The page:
They come from the hillsides and creek bottom ...
By Bob Weaver 2010
Theologians have written about St. Francis of Assisi, and his spiritual connection to birds, animals and nature.
In this time, most people in their busy distracted lives are unable to treasure the bountifulness of creation, although Calhoun folks still have a gratitude for that which surrounds them.
Eugene "Tube Check" Parsons (pictured left) is one of those people. The Orma, Nicut Road resident is a person of place who slows his life to connect and meditate on the smallest of things that most ignore.
The well-known banjo player and a descendant of Calhoun's mountain music families, embraces life around him, including a personal connection with the birds on his farm.
When Parsons opens the door to his musical hang-out, the "Duck Pond," birds from the hilltops and the creek bottom begin to fly to nearby trees, waiting for him to place cracked walnuts in his hands.
"Come and eat. Come and eat," he exclaims, and a half-dozen species start swooping down to grab some nuts. Unafraid, they land in the palm of his hand.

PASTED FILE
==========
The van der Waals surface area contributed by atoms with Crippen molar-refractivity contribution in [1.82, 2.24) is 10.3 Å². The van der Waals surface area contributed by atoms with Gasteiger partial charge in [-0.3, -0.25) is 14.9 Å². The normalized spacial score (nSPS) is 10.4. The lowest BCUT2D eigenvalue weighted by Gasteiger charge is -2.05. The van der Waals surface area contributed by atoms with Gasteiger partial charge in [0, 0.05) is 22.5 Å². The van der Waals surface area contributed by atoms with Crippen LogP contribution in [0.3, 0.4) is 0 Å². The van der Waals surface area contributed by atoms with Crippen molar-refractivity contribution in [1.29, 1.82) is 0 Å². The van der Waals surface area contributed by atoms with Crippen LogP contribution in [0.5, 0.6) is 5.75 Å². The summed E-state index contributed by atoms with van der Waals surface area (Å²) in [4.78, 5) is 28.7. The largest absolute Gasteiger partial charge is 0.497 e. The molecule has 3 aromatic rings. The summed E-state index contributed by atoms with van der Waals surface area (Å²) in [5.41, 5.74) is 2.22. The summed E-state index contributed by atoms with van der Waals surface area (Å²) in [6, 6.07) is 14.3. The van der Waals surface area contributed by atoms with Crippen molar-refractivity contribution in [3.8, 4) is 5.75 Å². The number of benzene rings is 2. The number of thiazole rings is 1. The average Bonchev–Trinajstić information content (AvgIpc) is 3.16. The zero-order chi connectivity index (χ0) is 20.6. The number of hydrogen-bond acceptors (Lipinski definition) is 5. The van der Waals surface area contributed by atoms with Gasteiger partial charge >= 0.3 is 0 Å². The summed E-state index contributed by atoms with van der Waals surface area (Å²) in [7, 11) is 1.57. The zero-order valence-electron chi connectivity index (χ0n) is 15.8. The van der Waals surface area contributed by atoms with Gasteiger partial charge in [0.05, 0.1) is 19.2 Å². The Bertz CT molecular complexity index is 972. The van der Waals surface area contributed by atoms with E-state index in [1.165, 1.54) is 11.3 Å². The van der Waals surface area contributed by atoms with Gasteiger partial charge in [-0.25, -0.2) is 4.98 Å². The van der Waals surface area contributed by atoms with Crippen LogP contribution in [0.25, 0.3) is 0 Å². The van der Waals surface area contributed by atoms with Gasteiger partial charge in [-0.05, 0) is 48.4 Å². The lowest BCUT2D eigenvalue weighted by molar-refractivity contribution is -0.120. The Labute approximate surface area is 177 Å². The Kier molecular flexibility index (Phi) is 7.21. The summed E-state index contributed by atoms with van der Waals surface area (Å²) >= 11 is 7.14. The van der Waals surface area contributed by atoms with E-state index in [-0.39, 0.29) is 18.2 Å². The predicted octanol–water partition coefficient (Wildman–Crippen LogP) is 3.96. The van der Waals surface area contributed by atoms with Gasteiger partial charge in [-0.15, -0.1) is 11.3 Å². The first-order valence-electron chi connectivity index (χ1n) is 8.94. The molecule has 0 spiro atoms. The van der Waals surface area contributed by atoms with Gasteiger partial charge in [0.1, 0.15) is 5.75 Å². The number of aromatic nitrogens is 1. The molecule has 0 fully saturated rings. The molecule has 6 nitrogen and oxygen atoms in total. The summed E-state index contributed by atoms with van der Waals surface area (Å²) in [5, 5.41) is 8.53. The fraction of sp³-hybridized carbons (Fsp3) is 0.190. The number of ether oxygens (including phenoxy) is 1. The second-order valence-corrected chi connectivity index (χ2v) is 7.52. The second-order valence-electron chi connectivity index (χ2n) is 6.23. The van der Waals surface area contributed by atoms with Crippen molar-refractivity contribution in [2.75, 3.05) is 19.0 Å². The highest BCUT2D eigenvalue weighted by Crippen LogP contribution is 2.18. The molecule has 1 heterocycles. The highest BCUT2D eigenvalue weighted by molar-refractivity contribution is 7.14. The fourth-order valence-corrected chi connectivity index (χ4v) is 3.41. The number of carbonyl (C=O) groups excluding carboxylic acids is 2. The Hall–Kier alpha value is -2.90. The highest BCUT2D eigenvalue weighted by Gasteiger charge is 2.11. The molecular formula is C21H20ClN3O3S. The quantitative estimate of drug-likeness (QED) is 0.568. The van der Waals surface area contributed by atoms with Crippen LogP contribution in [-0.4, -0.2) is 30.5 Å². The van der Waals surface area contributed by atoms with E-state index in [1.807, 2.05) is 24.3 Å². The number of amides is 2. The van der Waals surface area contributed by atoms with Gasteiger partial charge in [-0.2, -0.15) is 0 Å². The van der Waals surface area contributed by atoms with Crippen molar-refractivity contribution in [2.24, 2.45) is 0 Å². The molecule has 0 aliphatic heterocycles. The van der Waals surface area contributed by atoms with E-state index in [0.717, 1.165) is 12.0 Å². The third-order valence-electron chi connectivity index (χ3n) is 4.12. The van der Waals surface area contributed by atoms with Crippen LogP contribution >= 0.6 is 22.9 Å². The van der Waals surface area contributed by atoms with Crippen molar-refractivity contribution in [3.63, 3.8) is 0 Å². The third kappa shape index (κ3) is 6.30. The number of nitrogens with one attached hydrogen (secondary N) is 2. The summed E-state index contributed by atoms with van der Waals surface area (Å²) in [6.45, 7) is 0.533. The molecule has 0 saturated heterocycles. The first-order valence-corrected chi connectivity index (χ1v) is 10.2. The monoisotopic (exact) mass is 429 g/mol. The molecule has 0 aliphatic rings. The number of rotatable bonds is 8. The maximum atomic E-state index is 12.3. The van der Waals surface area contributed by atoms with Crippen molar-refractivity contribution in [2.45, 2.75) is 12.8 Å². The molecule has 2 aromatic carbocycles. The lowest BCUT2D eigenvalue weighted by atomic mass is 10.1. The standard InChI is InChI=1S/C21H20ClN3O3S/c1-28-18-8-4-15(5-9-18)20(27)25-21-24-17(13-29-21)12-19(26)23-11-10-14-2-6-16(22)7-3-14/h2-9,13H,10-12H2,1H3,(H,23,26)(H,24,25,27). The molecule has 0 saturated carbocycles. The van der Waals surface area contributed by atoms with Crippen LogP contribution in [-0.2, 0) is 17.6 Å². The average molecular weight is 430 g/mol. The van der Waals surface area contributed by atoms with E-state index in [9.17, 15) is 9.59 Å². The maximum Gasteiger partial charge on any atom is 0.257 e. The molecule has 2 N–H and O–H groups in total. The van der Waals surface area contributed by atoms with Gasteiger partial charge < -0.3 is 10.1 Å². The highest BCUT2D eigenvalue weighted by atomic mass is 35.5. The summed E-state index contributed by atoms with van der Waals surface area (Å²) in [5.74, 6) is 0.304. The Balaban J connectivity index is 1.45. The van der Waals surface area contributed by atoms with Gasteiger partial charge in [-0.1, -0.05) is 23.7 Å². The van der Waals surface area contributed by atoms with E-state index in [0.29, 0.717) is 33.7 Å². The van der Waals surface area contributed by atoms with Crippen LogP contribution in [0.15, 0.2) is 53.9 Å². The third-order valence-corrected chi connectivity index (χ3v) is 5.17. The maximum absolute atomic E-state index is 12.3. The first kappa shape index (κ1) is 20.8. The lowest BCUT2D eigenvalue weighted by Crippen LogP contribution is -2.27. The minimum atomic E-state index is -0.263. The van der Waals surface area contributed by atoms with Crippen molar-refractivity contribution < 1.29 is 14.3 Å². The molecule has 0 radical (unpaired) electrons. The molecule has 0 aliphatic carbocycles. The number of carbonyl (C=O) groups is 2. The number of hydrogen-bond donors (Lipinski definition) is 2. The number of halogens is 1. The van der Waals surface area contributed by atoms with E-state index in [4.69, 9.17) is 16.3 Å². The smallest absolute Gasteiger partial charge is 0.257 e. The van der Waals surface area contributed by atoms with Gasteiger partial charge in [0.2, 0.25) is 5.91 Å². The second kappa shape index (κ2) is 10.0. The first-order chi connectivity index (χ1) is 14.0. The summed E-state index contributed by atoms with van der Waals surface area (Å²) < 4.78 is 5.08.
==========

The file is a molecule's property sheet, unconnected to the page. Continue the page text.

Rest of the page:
"Aren't they a wonderful sight to see?" Parsons asks.
The feeding frenzy lasts a few minutes until they get their fill, to return for another round later in the day.
"If you have men who will exclude any of God's creatures from
the shelter of compassion and pity, you will have men who
will deal likewise with their fellow men." - Saint Francis
Parsons, a man of the Calhoun woods, says he was born to a higher station in life than Abe Lincoln - "We lived in a two-room log cabin."
His "Duck Pond" is filled with musical instruments, performance programs, awards and family photos.
His enthusiasm for all things is not unlike the liveliness and spirit of the birds that light in hands or sit on his shoulder.